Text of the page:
Sara could have bottled up that anger, but she decided to write about it instead. “I wanted to remind people that we all had a tough year. We all have been through so much and people should be a little more caring toward each other,” she says.

"The prevailing sentiment from friends old and new: Keep the Christmas lights up"

She shared the letter on Facebook, adding a note of her own: “If you know of a person who would do something so insensitive like this, please pass along my message.” She ended the post with this: “Be kind to people because you never know what they are going through.”

Sara’s inbox quickly filled with messages of support. A local news station learned what had happened and ran a segment about it. People started sending Sara letters and Facebook messages about how they’d lost relatives, too, and how it was especially tough to lose loved ones around the holidays. 

The prevailing sentiment from friends old and new: Keep the Christmas lights up. 

“I know what it feels like to lose someone and not want to put their things away. It’s very hard,” one man told her when he stopped by with roses. Neighbours sent meals and cards.

“I wasn’t expecting that much support,” Sara says. “But having it helped us get through a rough time, just knowing that people could relate.”

A community pulling together

And then something strange began to happen. Sara was driving back from work one day when she noticed that Christmas lights and decorations were appearing—or reappearing—on houses in her neighborhood.

The mystery had a sweet explanation: Her neighbors had gotten together and decided, collectively, to hang their lights back up in honor of Anthony Sr and Connie.

“I couldn’t believe that someone would send her this letter,” neighbor Karen McGuggart told the Washington Post. “Losing her wonderful dad, whom all the neighbors loved, and her beautiful aunt, who was always smiling, is such a tragedy. We were heartbroken.”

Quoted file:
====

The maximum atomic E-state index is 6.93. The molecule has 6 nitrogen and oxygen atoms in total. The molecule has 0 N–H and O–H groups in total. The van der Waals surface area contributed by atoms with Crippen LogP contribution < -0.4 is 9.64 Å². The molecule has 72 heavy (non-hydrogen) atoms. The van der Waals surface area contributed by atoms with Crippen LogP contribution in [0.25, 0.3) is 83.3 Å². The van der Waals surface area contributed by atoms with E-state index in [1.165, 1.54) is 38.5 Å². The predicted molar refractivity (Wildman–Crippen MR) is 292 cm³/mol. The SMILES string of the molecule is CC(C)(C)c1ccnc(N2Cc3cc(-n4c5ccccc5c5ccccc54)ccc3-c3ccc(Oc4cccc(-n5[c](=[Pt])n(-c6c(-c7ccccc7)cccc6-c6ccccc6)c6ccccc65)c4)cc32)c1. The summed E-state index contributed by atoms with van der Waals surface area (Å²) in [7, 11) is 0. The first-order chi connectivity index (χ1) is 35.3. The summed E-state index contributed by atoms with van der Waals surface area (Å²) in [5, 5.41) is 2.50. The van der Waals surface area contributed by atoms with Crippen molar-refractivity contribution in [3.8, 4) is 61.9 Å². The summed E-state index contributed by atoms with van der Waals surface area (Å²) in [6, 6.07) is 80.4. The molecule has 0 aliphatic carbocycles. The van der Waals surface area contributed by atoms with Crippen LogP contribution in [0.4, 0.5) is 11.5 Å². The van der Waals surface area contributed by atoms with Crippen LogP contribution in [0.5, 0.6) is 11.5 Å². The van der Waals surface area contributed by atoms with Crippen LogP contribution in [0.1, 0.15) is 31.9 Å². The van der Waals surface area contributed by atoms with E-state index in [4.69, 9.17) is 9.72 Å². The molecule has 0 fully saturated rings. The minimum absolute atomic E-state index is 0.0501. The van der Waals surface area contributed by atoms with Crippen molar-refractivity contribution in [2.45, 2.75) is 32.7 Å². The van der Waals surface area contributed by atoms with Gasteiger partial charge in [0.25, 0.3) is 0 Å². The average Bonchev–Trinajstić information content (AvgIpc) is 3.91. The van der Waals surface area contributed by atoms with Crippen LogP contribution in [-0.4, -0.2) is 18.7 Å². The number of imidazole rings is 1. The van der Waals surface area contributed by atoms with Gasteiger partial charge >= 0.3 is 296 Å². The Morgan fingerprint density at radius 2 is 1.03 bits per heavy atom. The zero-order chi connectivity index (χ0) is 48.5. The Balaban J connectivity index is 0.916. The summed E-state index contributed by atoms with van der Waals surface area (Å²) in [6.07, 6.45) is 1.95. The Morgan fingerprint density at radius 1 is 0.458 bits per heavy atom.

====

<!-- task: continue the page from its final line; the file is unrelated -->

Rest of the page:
The whole community came together for Sara and her family

The support didn’t stop with the decorations. The man formerly named Frank Pascuzzi—he legally changed his name to Santa Claus—spends the holidays dressing up as Santa and making appearances for local organizations. When he saw Sara’s story on TV, he decided to take his Santa suit out of seasonal retirement.

On Valentine’s Day, Claus rode down Sara and Anthony Jr’s street in a car parade he had helped organize. One of the first cars in line blasted “Frosty the Snowman” while some 60 other vehicles decked out with flashing Christmas lights followed. 

“We wanted them to see that the community was behind them,” Claus says.

"It was as if all of the world were conspiring to make sure Sara and her family had a proper Christma"

Sara, her brother, and her son stood outside their house and waved to the passing crowd. It had snowed the night before, so the neighborhood was covered with a dusting of white powder. It was as if all of the world were conspiring to make sure Sara and her family had a proper Christmas.

“We got a little bit of joy back that night,” Sara says.

She never learned the identity of the person who sent the note. But for the Pascucci family, that one mean-spirited deed was far outweighed by so many more acts of kindness.

"The good does outweigh the bad and most people have good hearts,” Sara says.

A few weeks after the Valentine’s Day Christmas parade, Sara and Anthony Jr finally took down their decorations. Sara said it was hard—“but not as hard as I think it would have been if we didn’t experience all that support and love.” 

The family plans to keep putting on a bright and colorful Christmas. Says Sara: “We are not going to make it a sad holiday. We will keep the tradition going.”